Length-Based Vehicle Classification
I. RESEARCH PROBLEM STATEMENT
Vehicle classification data are of considerable use to agencies involved in almost any aspect of transportation planning and engineering. Some examples include the following:
· pavement design and pavement management;
· scheduling resurfacing, reconditioning, and reconstructing of highways based on projected pavement life remaining;
· predicting commodity flows and freight movements;
· providing design input relative to current and predicted capacity of highways;
· developing weight enforcement strategies;
· accident record analysis;
· environmental impact analysis, including air quality studies; and
· analysis of alternative highway regulatory and investment policies.
In short, vehicle classification data are extremely important as transportation agencies and State legislatures grapple with the need to determine and allocate the costs associated with maintaining the highway system and in selecting the improvements that will be programmed. So the States are in the process of increasing their collection of vehicle classification data.
There are several typologies for classifying vehicles. FHWA has defined a 13-class typology that covers most data needs. This includes both the number of axles and the number of trailers in each vehicle. However, this requires sensors to be installed in or on the roadway. Particularly in urbanized areas, this is a significant expense and disruption (closing one or more lanes, cutting the pavement), which in high volume roads may be prohibitive.
An alternative is the use of off-road, non-intrusive sensors that can detect vehicle length or profile. These are sensors such as video, microwave, acoustic, etc., which are becoming more common. Vehicle lengths are then correlated with various vehicle classes such as car, single-unit truck, and combination truck. Classification based solely on vehicle length is an alternative to axle-based classification but there has been no systematic study of how well it works -- or how it should work. So the quality of length-based classification data is unknown.
The proposed research would fill this gap and develop a scheme of “length bins” that would divide vehicles into classes based on their overall length or magnetic length. State and local traffic data collectors will use these length bins to improve the quality of their vehicle classification data. However, one scheme will not be applicable to the entire Nation. The research would also show how to modify and calibrate the scheme to a particular State or area.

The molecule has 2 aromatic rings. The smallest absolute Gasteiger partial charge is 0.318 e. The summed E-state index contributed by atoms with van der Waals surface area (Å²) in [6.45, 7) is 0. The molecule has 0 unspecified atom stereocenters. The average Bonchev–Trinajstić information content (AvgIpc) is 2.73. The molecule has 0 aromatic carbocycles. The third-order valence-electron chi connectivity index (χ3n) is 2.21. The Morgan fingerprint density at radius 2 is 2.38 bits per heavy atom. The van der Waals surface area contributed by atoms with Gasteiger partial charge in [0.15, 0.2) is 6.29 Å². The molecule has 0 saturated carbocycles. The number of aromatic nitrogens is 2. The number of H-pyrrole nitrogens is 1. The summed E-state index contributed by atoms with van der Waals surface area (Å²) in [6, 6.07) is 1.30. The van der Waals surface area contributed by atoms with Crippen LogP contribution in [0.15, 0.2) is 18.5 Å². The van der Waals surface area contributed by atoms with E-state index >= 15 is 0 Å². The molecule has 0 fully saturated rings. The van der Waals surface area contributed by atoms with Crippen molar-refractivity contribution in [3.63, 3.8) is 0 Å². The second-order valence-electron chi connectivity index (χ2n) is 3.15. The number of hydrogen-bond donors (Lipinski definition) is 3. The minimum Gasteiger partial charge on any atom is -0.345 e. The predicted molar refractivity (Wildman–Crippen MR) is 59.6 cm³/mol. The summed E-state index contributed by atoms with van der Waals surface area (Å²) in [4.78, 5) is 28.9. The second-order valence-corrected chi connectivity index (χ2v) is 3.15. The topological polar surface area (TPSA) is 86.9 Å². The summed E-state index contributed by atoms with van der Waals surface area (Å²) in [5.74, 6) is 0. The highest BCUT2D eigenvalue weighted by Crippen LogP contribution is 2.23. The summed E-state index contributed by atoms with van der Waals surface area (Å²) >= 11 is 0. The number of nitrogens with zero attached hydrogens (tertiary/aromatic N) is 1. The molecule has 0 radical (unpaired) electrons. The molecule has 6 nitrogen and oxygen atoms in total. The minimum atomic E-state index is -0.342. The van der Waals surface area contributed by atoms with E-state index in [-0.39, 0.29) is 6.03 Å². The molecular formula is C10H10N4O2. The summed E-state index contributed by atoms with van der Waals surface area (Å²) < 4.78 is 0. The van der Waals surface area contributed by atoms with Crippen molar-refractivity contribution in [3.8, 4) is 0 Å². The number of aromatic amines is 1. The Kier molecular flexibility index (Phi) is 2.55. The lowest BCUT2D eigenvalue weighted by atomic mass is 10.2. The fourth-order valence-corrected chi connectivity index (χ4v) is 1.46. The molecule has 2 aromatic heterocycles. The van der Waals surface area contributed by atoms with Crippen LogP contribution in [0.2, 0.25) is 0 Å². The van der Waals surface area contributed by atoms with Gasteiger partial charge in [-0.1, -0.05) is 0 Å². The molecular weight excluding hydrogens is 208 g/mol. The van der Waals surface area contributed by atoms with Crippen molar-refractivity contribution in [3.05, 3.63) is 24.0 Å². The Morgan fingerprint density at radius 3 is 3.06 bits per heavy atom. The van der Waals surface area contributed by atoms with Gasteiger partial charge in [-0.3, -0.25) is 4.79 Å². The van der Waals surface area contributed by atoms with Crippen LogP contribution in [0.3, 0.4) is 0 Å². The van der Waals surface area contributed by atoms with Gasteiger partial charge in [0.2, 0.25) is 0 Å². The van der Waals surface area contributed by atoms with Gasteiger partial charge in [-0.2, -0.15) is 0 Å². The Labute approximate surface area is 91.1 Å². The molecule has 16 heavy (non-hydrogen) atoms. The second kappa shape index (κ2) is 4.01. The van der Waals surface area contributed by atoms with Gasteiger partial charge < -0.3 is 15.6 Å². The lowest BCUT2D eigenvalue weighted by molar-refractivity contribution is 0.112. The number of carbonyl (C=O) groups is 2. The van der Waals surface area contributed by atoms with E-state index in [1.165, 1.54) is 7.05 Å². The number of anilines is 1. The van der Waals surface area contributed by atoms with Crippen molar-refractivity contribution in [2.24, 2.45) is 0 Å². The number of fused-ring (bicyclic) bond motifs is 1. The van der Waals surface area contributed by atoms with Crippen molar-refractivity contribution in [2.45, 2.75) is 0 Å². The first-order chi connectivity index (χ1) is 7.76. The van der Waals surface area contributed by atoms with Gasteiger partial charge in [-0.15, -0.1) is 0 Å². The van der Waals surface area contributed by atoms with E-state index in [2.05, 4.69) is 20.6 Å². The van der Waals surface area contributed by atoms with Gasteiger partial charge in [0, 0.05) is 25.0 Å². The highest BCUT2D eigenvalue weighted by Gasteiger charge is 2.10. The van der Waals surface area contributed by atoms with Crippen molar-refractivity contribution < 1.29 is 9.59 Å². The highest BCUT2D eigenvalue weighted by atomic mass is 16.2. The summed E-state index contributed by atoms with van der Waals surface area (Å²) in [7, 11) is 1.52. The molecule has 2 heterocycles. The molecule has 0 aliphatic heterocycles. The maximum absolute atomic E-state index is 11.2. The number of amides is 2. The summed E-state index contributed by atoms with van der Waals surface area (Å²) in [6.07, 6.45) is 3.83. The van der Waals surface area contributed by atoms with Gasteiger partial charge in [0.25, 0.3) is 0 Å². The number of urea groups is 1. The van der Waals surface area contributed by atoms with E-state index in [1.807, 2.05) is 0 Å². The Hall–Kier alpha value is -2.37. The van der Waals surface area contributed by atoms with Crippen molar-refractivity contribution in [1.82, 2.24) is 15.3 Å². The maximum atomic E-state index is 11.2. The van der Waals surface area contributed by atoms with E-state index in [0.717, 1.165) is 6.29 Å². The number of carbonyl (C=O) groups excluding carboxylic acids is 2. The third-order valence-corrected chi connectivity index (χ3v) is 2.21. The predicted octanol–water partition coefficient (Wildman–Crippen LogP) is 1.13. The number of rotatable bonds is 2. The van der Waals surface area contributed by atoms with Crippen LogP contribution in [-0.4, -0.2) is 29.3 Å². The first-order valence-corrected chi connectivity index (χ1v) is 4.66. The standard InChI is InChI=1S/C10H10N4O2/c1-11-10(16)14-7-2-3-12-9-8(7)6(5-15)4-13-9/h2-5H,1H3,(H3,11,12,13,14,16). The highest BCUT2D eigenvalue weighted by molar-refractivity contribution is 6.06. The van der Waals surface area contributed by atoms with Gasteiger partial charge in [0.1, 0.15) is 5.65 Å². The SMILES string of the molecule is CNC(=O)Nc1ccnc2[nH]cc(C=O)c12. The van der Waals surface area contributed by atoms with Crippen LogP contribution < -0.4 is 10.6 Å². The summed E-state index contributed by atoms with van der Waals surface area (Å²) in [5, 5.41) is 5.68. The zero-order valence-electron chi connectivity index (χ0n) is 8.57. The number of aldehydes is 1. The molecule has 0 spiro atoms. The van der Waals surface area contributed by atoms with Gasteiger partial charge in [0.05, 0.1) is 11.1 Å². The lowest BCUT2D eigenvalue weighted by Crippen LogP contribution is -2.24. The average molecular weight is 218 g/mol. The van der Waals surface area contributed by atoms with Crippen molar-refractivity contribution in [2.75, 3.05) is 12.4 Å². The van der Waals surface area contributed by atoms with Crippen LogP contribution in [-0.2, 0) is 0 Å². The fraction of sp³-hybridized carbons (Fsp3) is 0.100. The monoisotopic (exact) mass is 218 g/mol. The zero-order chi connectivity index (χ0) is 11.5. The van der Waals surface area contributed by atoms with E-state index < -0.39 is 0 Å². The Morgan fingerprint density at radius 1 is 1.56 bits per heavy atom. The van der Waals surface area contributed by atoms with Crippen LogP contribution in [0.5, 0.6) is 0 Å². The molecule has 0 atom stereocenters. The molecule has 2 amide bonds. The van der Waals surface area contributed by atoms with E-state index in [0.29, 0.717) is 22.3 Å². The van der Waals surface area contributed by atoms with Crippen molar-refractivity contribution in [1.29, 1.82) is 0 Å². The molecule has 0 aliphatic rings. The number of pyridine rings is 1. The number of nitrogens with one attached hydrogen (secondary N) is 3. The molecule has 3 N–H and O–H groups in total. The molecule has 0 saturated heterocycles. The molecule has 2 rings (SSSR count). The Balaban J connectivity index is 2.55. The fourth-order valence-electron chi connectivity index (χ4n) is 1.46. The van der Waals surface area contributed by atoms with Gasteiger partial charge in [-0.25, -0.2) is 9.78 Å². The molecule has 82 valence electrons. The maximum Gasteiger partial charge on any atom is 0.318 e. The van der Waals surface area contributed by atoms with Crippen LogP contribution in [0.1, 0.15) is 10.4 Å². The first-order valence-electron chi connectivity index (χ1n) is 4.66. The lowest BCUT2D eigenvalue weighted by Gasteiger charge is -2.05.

The TRB Committee on Highway Traffic Monitoring (ABJ35) has also looked at this issue and agreed with the need for this research.
II. LITERATURE SEARCH SUMMARY
The absence of research on vehicle length classification was confirmed by a search of TRIS online and the Research In Progress database. Research has concentrated on collecting vehicle length data from single loops or video sensors, not on the subsequent classification of vehicle lengths into vehicle class bins.
III. RESEARCH OBJECTIVE
The final product is a scheme of classifying vehicles given their overall length. The classes used shall be: passenger car and light truck, (large) bus, single unit truck, single trailer truck, and multi-trailer truck. The needed tasks are as follows: (1) collect information concerning vehicle length characteristics and length bins from practitioners and vendors; (2) collect ground truth data on vehicle length and classification from a representative sample of traffic monitoring sites around the country; (3) develop and validate a recommended scheme of estimating vehicle classifications using vehicle length alone; and (4) develop guidance on modifying and calibrating the scheme for local conditions.
IV. ESTIMATE OF PROBLEM FUNDING AND RESEARCH PERIOD
Recommended Funding: $250,000
Research Period: 18 months
V. URGENCY, PAYOFF POTENTIAL, AND IMPLEMENTATION
At the same time that the demand for vehicle classification data is increasing, it is becoming harder to collect vehicle classification data based on in-road sensors as required by the 13-class typology. An alternative for many purposes is the use of vehicle length to classify vehicles into fewer classes. With the growing use of above ground traffic detection systems as well as the many loop detectors that can output vehicle length, there is increased interest in classifying based on vehicle length.
But there has been no systematic study of vehicle length classification so practitioners in the States must use ad hoc schemes instead. This research would fill that need and develop the first systematic scheme for classification based on vehicle length. What happened with “scheme F” for axle-based vehicle classification would likely happen here: the States and vendors will adopt it as the default classification scheme for traffic detectors that output vehicle length.